The enemy is inside the gate
The attack in Karachi shows that Pakistan’s duplicity has been counterproductive.india Updated: May 23, 2011 21:57 IST
The irony of Pakistan’s founding father Mohammed Ali Jinnah’s words ‘Expect the best, prepare for the worst’ cannot be lost on its rulers today as the country found itself in a homegrown version of 26/11. The siege of its highly fortified Karachi naval base, a facility which houses its southern air command and air war college is a blow to the very might of the Pakistani State, its much vaunted-armed forces. At the time of going to the press, 12 security personnel and nine militants had been reported killed and there are unconfirmed rumours that some Chinese military officers working at the base had been taken hostage. To add to the doomsday day-like scenario, reports are rife that Mullah Omar, one of the most wanted terrorists after Osama bin Laden, has been killed in Pakistan.
US President Barack Obama was clearly prescient when he recently labelled Pakistan’s India obsession a mistake. The biggest threat, he said, came from within. There was no doubt that the Taliban and its ilk would mount a spectacular strike within Pakistan to demonstrate their relevance in a post-Osama order. In fact, vital installations in Pakistan were on high alert for such an occurrence. But the seeming ease with which the terrorists were able to storm a top security facility with so much arms and ammunition suggests that there has been more than a fair degree of collusion from within the armed forces. The armed forces, whose once awesome reputation is in tatters after the Americans walked in and took out bin Laden from under their noses will be hard put to explain how a bunch of militants have been able to challenge them right on their own home ground. Experts have long warned that there has been a considerable degree of fundamentalism growing within the armed forces. This has created a situation in which serving officers are often sympathetic to the goals of the jihadis. The dangers of this in a nuclear armed State can’t be overemphasised. The Karachi siege should serve as an eye-opener to Pakistan’s armed forces that it can no longer use the militants it has nurtured as puppets to hit out against India or western targets. The latter, simply put, are out of control.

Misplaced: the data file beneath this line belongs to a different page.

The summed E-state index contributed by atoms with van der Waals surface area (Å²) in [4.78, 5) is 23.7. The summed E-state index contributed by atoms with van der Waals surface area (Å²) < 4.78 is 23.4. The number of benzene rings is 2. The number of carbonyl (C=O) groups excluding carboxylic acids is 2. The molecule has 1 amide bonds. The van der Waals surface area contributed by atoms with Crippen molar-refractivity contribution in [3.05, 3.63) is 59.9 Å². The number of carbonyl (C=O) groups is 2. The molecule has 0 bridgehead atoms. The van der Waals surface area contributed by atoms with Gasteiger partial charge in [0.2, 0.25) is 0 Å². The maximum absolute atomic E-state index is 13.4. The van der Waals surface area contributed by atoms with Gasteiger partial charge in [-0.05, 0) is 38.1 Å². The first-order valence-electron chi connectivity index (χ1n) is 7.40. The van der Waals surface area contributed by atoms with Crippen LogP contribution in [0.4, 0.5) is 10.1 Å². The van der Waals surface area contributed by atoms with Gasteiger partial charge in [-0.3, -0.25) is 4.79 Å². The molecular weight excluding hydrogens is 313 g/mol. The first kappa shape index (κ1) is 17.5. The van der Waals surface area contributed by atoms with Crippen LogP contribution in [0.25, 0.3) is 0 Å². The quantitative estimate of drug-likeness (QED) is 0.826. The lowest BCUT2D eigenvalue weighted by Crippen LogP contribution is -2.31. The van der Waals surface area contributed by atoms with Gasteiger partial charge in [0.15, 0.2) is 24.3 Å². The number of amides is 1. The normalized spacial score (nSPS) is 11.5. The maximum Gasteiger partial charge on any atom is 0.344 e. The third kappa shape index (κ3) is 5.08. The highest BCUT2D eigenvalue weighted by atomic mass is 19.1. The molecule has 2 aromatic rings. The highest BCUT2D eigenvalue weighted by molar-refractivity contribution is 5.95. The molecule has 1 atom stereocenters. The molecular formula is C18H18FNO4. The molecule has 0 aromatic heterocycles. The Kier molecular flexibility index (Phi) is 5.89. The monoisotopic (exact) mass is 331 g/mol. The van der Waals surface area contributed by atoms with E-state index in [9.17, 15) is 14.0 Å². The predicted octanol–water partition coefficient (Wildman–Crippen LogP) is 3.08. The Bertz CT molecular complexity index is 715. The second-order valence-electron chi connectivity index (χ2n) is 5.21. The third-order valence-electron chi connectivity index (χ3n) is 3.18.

The last barrier between Pakistan and total anarchy is the armed forces. If it crumbles, as seems to be happening, then not just Pakistan but the world will have to — as Jinnah put it — ‘prepare for the worst’. It is still not too late for the armed forces to change its role from being innkeeper to terrorists to doing their job of keeping Pakistan safe for its own people. But for that it needs to take a reality check and admit that its duplicity so far has been counterproductive. And perhaps go back to the words of Jinnah who said, “Our object should be peace within…”